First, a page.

In time series modeling researchers are motivated by the desire to produce a forecast with minimum error as possible. In this section, we assess the forecasting performance of Box-Jenkins models. The traditional Box-Jenkins approach is general and can handle effectively many series encounter in reality. Besides, previous research has demonstrated that the Box-Jenkins forecast out performs the Holt- Winters and stepwise auto regression forecasts, (Newbold and Granger, 1974). In addition, Naylor, T.H. et al. (1972) also showed the Box-Jenkins method give better forecasts than traditional econometric methods. Forecast from ARIMA model can be computed directly from the ARIMA model

equation by replacing, (1) future values of the error term by zero (2) future values of the

y

t by their

Forecasting Electricity Generation in Nigeria using Univariate Time Series Models

35

conditional expectation (3) present and past values of the ARIMA (1,1,1) model ;

y

t

and

t

by their observed values. For example,

y

y

t

t

y

t 1

φ y

φ y

)

1

t-

y

t 1

1

φy

t-

t

2

(

(1

)   θε

2

ε θε

ε

t

t

1

t

1

1

t

1

, may be written as

has MMSE forecast at time

N computed as;

y ˆ

N

(

)

(1

(1

 

1

1

1

(1

)

) y

ˆ

) y

y

ˆ

N

N

N

(1)

(

1

y

N

1

1)

1

y

N

1

y ˆ



1

N

N

(

2)

1

2

3

ˆ

ˆ

 

1

,

1

N , see

(Chatfield, 2000) for more detailed discussions. By applications of the procedures discussed above, we computed one-step ahead forecasts for the fitted mode, i.e. ARIMA (3,2,1). These forecasts and their

95% confidence interval i.e. Lower confidence limit (LCL) and upper confident limit (ULC) for 10 years (i.e. 2010 – 2019) are summarized in Table 2, while Figure 5 depicts the observed and forecast plots of electricity generation in Nigeria.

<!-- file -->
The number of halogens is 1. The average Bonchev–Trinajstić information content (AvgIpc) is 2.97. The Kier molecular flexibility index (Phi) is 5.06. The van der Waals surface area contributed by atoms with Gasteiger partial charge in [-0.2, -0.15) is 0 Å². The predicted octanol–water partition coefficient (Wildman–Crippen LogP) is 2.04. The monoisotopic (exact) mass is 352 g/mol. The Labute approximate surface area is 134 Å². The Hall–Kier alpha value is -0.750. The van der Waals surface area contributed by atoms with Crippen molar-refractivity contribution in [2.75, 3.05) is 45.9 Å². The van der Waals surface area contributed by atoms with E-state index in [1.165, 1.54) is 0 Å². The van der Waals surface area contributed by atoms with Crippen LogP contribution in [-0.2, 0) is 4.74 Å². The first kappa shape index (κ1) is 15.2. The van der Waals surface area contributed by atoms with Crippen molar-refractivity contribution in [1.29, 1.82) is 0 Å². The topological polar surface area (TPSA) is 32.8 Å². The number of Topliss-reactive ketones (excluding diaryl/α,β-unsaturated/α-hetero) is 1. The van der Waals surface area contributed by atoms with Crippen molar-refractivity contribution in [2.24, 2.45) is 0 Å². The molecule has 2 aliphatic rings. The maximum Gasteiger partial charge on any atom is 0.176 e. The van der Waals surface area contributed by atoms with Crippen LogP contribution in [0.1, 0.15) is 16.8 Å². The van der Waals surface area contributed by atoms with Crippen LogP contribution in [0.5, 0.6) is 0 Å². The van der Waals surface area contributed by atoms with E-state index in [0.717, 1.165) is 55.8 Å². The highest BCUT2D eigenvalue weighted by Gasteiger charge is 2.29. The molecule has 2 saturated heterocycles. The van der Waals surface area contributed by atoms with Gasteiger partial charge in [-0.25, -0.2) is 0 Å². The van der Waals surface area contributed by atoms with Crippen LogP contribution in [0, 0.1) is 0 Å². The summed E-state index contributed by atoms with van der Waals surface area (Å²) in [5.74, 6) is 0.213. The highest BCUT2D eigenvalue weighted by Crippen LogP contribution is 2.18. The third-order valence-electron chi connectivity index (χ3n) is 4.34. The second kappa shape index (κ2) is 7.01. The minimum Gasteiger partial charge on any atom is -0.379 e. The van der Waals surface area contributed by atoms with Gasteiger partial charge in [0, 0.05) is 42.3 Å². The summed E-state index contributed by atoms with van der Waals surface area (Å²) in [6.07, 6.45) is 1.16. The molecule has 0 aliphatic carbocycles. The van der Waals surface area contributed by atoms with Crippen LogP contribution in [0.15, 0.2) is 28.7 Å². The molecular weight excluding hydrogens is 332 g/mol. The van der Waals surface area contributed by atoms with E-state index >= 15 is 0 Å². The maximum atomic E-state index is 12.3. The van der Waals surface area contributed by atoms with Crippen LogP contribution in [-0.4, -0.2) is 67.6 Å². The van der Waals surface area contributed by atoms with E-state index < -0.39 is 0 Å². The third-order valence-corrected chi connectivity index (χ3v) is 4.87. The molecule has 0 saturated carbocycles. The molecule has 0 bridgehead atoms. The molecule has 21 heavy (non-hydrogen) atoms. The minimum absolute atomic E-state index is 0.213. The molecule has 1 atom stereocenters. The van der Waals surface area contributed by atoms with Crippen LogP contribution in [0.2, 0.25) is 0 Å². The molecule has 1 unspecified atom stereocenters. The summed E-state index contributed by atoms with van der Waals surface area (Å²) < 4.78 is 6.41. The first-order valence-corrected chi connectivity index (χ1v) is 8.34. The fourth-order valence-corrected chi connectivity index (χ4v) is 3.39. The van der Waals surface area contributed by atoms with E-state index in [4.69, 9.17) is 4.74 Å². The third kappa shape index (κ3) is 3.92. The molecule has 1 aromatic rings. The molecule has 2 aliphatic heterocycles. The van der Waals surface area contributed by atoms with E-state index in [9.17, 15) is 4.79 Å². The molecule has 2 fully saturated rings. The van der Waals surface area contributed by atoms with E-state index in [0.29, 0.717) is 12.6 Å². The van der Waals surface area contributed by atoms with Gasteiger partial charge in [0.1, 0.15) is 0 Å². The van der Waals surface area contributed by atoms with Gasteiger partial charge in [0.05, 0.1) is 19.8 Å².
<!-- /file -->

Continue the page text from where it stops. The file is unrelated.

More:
Where use is made of the parameter estimates of

and the observed residual

Table 2:

Forecasted values with the Fitted Models

YEARS

LCL

FORECAST

UCL

2010

1451.55

2423.91

3825

2011

1711.87

3088.22

5175

2012

1548.03

2847.73

4843

2013

1230.00

2308.77

3987

2014

1171.22

2387.21

4381

2015

1206.43

2629.10

5061

2016

1144.15

2591.98

5127

2017

1012.28

2373.3

4807

2018

937.91

2314.77

4854

2019

905.74

2358.66

5125

Figure 5: The plot of the observed and forecast value of Electricity generation in Nigeria

905.74 2358.66 5125 Figure 5: The plot of the observed and forecast value of Electricity generation

S. O. Adams, R. O. Akano and O. J. Asemota

The result presented above indicates that the average electricity generation in Nigeria will decrease in the long run, expect for the year 2011, where a slight increment is noticed.

36

5. Conclusions and Recommendations

The epileptic nature of electricity generation in Nigeria has become unbearable to most Nigerians, especially in the big cities. It has posed a constant threat to the growth of the country’s economy. Furthermore, the present leadership as well as the incoming Government needs to take the issue of electricity generations seriously. Forecasting the amount in megawatt the electricity generation can help the Government to take effective measure to handle any unexpected situation. This study is among the few in Nigeria on this area.